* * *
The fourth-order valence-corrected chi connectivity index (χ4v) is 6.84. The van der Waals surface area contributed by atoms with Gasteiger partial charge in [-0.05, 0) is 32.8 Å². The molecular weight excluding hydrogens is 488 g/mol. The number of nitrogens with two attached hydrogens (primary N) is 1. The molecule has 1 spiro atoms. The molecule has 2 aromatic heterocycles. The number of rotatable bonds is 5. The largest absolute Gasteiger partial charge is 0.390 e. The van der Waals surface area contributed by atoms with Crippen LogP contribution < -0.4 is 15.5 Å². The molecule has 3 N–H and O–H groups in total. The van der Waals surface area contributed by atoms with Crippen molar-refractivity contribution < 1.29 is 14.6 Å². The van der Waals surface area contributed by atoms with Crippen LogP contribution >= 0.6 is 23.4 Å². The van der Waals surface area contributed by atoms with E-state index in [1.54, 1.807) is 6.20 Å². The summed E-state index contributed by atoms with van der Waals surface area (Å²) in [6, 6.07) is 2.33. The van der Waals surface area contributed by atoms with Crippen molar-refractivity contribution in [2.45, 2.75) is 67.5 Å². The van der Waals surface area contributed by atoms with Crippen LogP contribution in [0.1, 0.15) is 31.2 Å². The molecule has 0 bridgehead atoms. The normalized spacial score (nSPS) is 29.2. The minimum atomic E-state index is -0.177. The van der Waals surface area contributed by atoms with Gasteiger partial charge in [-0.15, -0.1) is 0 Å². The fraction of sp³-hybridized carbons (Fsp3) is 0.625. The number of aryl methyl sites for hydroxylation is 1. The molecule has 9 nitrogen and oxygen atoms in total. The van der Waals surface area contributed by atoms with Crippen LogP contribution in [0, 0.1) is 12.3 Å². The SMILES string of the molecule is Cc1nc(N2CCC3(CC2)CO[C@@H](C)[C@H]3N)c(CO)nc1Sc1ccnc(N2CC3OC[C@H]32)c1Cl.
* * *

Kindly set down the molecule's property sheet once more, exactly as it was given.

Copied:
The fourth-order valence-corrected chi connectivity index (χ4v) is 6.84. The van der Waals surface area contributed by atoms with Gasteiger partial charge in [-0.05, 0) is 32.8 Å². The molecular weight excluding hydrogens is 488 g/mol. The number of nitrogens with two attached hydrogens (primary N) is 1. The molecule has 1 spiro atoms. The molecule has 2 aromatic heterocycles. The number of rotatable bonds is 5. The largest absolute Gasteiger partial charge is 0.390 e. The van der Waals surface area contributed by atoms with Crippen LogP contribution < -0.4 is 15.5 Å². The molecule has 3 N–H and O–H groups in total. The van der Waals surface area contributed by atoms with Crippen molar-refractivity contribution < 1.29 is 14.6 Å². The van der Waals surface area contributed by atoms with Crippen LogP contribution >= 0.6 is 23.4 Å². The van der Waals surface area contributed by atoms with E-state index in [1.54, 1.807) is 6.20 Å². The summed E-state index contributed by atoms with van der Waals surface area (Å²) in [6, 6.07) is 2.33. The van der Waals surface area contributed by atoms with Crippen molar-refractivity contribution in [2.45, 2.75) is 67.5 Å². The van der Waals surface area contributed by atoms with Crippen LogP contribution in [0.1, 0.15) is 31.2 Å². The molecule has 0 bridgehead atoms. The normalized spacial score (nSPS) is 29.2. The minimum atomic E-state index is -0.177. The van der Waals surface area contributed by atoms with Gasteiger partial charge in [-0.15, -0.1) is 0 Å². The fraction of sp³-hybridized carbons (Fsp3) is 0.625. The number of aryl methyl sites for hydroxylation is 1. The molecule has 9 nitrogen and oxygen atoms in total. The van der Waals surface area contributed by atoms with Crippen LogP contribution in [0, 0.1) is 12.3 Å². The SMILES string of the molecule is Cc1nc(N2CCC3(CC2)CO[C@@H](C)[C@H]3N)c(CO)nc1Sc1ccnc(N2CC3OC[C@H]32)c1Cl.